Tuesday, January 24, 2017

Keeping Faith


Memorial at Yordano's home in the Dominican Republic
Yesterday was an extremely tough day for fans of my beloved Kansas City Royals,
as the reality of Sunday's news continued to sink in.

The death of pitching star Yordano Ventura at just age 25 was covered extensively by both local and national media.

Impromptu tribute outside of Kauffman Stadium

I was particularly moved by coverage of the fan reactions, including the spontaneous remembrance at Kauffman Stadium as news of the accident spread.

Tribute outside of Arrowhead Stadium, February 2000
It put me in mind of a similar occurrence back in 2000 when my beloved Kansas City Chiefs lost Hall of Fame linebacker Derrick Thomas, who died of complications from injuries
he suffered in an automobile accident on the way to Kansas City International Airport
on a snowy, icy morning just
a couple of weeks before.

Yesterday was the anniversary of the crash 17 years ago that would eventually end Derrick's life at just age 33.

Me, too, old friend...we must always remember that each day of life is a grace from God, and that no one on this Earth is guaranteed a tomorrow...

Feast Day

Statue in Priory of Vivoin, Sarthe, France
Today is the feast day of St. Francis de Sales,
a French bishop who was a key figure during the Counter-Reformation due to his tireless evangelism. Francis was noted for being both patient and gentlemanly in these efforts.

A significant part of his legacy was his writings, which served to strengthen the devotion of the faithful and recover those who had been turned away from the Church by Protestant preachings.

Francis was also noteworthy for his founding of several religious orders, most notably the Order of the Visitation of Holy Mary.

Francis was beatified in 1661 and canonized
in 1665 by Pope Alexander VII. Pope Pius IX named him Doctor of the Church in 1877.

Francis has a number of namesake institutions around the world, mostly schools, and is the patron of journalists (because of his extensive use of "broadsheets" in his evangelical efforts) and of the deaf (he once invented a sign language in order to convert a deaf man to the Church).

The Cheshire President

From the incisive pen of Michael Ramirez, whose editorial cartoons you should read often, as I do.

Until Next Time...

On January 24, 1941 Neil Leslie Diamond was born in Brooklyn, New York to working class Jewish parents. While in high school he discovered a fondness for singing, and participated in school singing clubs (along with classmate Barbra Streisand). When he was 16 he attended a summer camp concert by folk singer Pete Seeger, and when he was given a guitar shortly thereafter he began writing songs inspired by Seeger's material.

Eventually Diamond dropped out of college to pursue a career as a songwriter, and after some time as a Brill Building songwriter for other artists, he got a recording contract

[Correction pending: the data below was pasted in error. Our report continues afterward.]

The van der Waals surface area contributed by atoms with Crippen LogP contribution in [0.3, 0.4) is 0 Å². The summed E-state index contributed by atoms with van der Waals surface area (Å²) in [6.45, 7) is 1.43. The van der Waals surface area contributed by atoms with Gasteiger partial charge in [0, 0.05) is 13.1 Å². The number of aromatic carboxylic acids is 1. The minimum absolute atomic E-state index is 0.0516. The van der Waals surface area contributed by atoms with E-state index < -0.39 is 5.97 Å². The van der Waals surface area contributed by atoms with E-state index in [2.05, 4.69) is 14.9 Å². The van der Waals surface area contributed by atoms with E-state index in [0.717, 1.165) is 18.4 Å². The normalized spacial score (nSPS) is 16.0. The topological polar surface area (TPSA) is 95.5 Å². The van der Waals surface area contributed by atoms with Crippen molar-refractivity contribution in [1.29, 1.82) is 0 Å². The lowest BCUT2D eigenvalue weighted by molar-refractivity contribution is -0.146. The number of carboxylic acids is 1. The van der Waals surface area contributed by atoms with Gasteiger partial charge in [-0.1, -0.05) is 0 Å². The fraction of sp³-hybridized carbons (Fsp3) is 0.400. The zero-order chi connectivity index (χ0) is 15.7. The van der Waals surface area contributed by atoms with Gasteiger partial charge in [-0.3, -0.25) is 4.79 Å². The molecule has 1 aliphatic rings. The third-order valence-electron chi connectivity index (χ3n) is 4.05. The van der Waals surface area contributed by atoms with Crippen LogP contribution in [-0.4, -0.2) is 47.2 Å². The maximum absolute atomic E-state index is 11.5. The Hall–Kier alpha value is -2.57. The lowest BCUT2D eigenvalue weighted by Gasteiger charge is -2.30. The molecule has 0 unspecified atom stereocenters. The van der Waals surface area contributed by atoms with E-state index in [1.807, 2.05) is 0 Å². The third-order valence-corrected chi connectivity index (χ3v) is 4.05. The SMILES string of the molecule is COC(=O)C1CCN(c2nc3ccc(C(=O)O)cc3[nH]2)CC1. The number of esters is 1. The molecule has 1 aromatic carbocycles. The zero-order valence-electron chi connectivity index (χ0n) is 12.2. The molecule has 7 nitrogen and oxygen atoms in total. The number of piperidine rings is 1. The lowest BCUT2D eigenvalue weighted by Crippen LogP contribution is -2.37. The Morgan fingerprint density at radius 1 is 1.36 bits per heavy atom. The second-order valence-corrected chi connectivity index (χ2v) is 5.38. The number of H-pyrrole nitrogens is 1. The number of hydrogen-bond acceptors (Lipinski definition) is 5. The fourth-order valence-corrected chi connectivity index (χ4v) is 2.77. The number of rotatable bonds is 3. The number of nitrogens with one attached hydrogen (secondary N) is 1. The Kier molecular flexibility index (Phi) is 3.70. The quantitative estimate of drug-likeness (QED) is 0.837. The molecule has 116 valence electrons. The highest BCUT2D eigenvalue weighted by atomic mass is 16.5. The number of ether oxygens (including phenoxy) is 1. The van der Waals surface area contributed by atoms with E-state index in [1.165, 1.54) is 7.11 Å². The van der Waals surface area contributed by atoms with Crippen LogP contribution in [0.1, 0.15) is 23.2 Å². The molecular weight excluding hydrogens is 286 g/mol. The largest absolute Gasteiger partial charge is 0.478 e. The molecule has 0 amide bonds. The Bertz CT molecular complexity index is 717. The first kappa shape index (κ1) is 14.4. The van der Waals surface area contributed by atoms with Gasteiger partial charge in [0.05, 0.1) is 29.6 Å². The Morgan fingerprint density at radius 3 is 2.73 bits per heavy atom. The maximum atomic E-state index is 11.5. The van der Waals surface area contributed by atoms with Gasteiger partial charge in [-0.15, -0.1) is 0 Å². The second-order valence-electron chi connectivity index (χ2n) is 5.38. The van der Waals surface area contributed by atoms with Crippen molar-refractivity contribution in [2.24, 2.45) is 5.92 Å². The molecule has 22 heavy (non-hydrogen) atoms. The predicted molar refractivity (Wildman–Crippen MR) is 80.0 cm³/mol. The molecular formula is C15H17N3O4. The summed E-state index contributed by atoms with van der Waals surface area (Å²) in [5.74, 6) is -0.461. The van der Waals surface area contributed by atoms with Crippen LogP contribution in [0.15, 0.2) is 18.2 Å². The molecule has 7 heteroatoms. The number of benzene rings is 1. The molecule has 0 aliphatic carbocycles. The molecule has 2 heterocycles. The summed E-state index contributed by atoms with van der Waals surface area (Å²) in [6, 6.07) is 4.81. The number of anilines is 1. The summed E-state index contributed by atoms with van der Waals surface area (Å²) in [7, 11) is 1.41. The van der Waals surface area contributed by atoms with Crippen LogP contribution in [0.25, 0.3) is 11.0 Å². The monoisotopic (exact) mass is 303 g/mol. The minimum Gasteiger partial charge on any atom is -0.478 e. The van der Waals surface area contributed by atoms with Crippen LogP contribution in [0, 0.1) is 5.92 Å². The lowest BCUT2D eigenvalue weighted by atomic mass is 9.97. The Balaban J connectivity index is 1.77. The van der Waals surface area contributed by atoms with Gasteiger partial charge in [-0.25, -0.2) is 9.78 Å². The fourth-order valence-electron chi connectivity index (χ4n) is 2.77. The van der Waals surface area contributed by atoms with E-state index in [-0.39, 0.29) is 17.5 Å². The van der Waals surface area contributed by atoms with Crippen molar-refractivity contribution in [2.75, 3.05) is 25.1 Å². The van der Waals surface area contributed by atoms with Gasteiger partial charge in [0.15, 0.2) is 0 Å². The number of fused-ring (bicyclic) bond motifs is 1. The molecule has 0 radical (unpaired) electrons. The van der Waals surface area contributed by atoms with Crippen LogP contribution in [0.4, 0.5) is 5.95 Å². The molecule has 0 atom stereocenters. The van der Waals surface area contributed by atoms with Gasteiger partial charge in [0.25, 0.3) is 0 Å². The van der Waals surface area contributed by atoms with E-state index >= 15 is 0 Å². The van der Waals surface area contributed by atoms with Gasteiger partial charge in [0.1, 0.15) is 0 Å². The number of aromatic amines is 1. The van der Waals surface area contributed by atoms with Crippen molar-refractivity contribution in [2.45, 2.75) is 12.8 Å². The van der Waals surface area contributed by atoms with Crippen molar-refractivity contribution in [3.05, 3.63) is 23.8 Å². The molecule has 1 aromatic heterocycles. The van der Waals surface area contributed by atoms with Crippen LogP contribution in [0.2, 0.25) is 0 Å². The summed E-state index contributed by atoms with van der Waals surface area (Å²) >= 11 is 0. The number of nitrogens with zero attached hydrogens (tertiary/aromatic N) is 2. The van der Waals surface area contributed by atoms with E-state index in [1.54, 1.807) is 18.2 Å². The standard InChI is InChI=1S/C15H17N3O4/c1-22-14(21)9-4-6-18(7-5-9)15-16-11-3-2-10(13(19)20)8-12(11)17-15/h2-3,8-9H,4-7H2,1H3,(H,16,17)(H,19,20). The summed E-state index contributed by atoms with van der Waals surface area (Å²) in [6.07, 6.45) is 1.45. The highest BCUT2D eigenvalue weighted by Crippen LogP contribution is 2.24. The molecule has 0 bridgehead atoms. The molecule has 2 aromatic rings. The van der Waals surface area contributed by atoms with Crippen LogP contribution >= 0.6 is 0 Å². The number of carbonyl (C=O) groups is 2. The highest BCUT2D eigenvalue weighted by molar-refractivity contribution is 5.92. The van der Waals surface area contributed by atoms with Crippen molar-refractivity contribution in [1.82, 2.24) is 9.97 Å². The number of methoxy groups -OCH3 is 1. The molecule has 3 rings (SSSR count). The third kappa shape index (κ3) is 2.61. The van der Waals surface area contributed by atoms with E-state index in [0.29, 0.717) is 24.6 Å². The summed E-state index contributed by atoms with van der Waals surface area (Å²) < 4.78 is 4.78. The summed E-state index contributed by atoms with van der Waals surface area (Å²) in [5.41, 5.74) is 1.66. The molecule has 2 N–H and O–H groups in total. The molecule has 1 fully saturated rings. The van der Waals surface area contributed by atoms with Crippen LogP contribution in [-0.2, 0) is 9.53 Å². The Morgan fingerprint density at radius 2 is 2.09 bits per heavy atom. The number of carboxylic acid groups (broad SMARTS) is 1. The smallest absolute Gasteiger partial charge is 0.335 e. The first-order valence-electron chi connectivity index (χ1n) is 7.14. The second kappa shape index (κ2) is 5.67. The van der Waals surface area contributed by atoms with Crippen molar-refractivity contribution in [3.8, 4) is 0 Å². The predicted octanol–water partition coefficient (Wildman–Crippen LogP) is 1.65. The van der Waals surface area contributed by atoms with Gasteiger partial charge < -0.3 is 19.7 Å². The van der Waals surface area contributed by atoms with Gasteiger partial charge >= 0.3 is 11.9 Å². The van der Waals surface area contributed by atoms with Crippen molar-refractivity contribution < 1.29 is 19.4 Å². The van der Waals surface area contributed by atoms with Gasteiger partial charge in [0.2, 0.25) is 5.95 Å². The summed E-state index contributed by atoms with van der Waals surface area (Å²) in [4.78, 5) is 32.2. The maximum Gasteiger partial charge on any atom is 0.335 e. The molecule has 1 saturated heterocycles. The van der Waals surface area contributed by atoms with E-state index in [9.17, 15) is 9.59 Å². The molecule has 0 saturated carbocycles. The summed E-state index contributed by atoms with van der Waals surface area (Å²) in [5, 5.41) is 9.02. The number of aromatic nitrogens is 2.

of his own that would eventually land him in both the Songwriters Hall of Fame and the Rock and Roll Hall of Fame. He is one of the best-selling artists in music history, with more than 120 million records sold to date.

I was never a big fan of his early Top 40 radio hits like "Cherry, Cherry" or "Kentucky Woman," although "Solitary Man" appealed to me as a shy kid in 8th grade whom the girls mostly ignored. I didn't actually buy my first Neil Diamond record until halfway through my sophomore year of high school.

Just five days after celebrating his 28th birthday Diamond released "Brother Love's Travelling Salvation Show," a song celebrating gospel music and evangelical-style worship services. I was always fond of "story" songs, and this one grabbed me right away. It became a Top 40 hit immediately, ending a year-long drought of seven Diamond singles releases that didn't crack that list.
It peaked at No. 22 on the Billboard Hot 100 Singles chart.

The album of the same name earned Diamond his first RIAA gold record, and within a year's time his album's routinely made the Top 10 of the Billboard 200 and earned RIAA platinum certifications. His 1972 Hot August Night live album (which took its name from the opening lyric of "Brother Love...") was a must-have record during my college years, and remains popular more than four decades after its release.

In an amusing bit of historical revisionism, Diamond's label changed both the album's name and the album cover in late 1969 to capitalize on the success of his follow-up single, the Top 5 hit "Sweet Caroline." The label tacked that song onto late-1969 pressings of the "Brother Love..." album rather than issue a new collection of material. They also changed the album's cover to make it appear as though the album itself were named "Sweet Caroline." Record companies pulled a lot of sketchy crap like that in the '60s.

Today's send-off is the original album track (although the album cover shown is the reissued version). Enjoy...

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